A hat slung low on his face, but the straw boater didn’t muffle the gruff snores ripping from his lips.
Of all the places for this fellow to fall asleep.
I hated the idea of disturbing the landlords below, but I wasn’t about to wake a male stranger at night. The alternative would be returning to Mr. Ewing’s farm and bunking with livestock. Not only had the generous farmer given me use of his field for the flight shows, but he’d also stowed my plane behind his barn, all for no fee.
My aching muscles protested the mile trek to the Ewing property when a comfortable bed stood only yards away. A bed in a room I’d paid two dollars to call mine for the next twelve hours.
Unlike Mr. Ewing, the middle-aged couple who leased the room above their own humble lodgings had inflated the going rate by a dollar and fifty cents upon my arrival—if the rumor was to be believed.
Once upon a time, all I had to do was tug a braided bellpull, and attendants would flock to do my bidding. But like all memorable stories, a severe plot twist had changed the course of my fairy tale. I hadn’t even reached the coveted “The End” and had already amassed complaints—I never encountered talking woodland creatures and most definitely had been robbed of my happily ever after.
So now I flipped the figurative page, turned to fetch the landlord, and nearly tripped on the uneven planks. I grasped the railing, which was wobbly at best, and prayed it didn’t crumble into splinters beneath my weight.
“Huh? What?” The dozer startled upright, then skittered to his feet, his hat tumbling to the floorboards.
Oh for the love . . . “Tex? What are you doing here?” From the dark-blond hair and copper-hued mustache to the spindly arms capped with stubby hands, his entire person consisted of mismatched parts strung together on a gangly frame.
He wiped the slobber from his mouth with the frayed cuff of his sleeve. “Waiting for you. Must’ve fallen asleep.” He yawned. “What time is it?”
I remained a safe distance from him and strengthened my grip on the lantern. Not the best choice of weapon, but it was something. Tex didn’tseem the kind who’d force himself on a woman. Then again, I’d known him for less than a day. “Around ten.”
“And you just now arrived? What were you doing?”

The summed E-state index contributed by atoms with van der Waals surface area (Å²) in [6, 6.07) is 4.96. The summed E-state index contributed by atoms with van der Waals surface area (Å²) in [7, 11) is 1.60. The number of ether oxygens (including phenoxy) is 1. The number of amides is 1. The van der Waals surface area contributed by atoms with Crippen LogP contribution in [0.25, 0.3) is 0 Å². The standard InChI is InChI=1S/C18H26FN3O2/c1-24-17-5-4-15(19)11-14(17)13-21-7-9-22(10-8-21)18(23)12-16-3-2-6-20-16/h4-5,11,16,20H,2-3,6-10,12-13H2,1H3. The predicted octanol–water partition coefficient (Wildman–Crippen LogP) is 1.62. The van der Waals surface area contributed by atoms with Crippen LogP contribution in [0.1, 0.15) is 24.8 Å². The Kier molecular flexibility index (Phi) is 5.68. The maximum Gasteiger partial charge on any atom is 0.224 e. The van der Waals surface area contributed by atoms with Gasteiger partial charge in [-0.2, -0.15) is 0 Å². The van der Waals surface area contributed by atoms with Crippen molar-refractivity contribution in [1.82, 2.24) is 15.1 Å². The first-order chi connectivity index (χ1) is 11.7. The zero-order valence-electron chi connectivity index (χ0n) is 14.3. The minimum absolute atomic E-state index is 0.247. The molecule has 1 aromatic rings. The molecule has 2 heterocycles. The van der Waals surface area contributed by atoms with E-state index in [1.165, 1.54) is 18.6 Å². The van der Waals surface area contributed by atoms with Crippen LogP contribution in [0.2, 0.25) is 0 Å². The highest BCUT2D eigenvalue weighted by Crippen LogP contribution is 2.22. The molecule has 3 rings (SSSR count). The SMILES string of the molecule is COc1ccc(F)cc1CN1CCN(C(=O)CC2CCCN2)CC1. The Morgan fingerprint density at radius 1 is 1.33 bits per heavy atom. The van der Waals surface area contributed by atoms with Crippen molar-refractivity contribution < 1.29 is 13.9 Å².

“Nothing of your concern.” There was no way I’d confide in Tex the true reason behind my not-so-casual interest in this town. Or the reason why I’d selected this dot on the map for a flight show.
Notes hidden in a cigarette case had dictated each stop on my itinerary. The silver-plated container would appear rather plain to any onlooker, but stashed within were scribbled secrets by a private investigator. The detective had been my husband’s best friend. He had also disappeared a few weeks after Warren’s death. Coincidence? I didn’t believe in those anymore. Which was why I’d taken the case from Brisbane’s deserted apartment.
His notes were the only clues I had. But like the past spots I’d visited in search of truth, this town hadn’t coughed up any answers—and neither had the resident gossip, Mrs. Felicia Turnbell, proprietor of the busy drugstore. I’d emptied my pockets on chocolate sodas, lingering past closing time and encouraging Mrs. Turnbell to divulge any and all gossip. Apparently the town committee was at odds about the possibility of some kind of factory opening the following year. The school teacher was getting married next month, and the board still hadn’t hired a replacement for the fall. Oh, and the doctor’s elderly mother had a habit of switching price tags at the church rummage sale.
Nothing that involved the murder of my husband. Or his missing friend.
Exhaustion seeped into my bones. “C’mon, Tex. What are you doing here? I already paid you a swell sum for your flying services.”
“I came to see if you’re okay.”
From my parachute jump? “I landed perfectly.” Free-falling a hundred feet before opening my chute wasn’t my finest decision. All to silence, if only for a second, the tug of grief and the push of guilt, the tormenting twins of my existence since the day Warren was killed. “I’ll be sore tomorrow, but the crowd loved it.”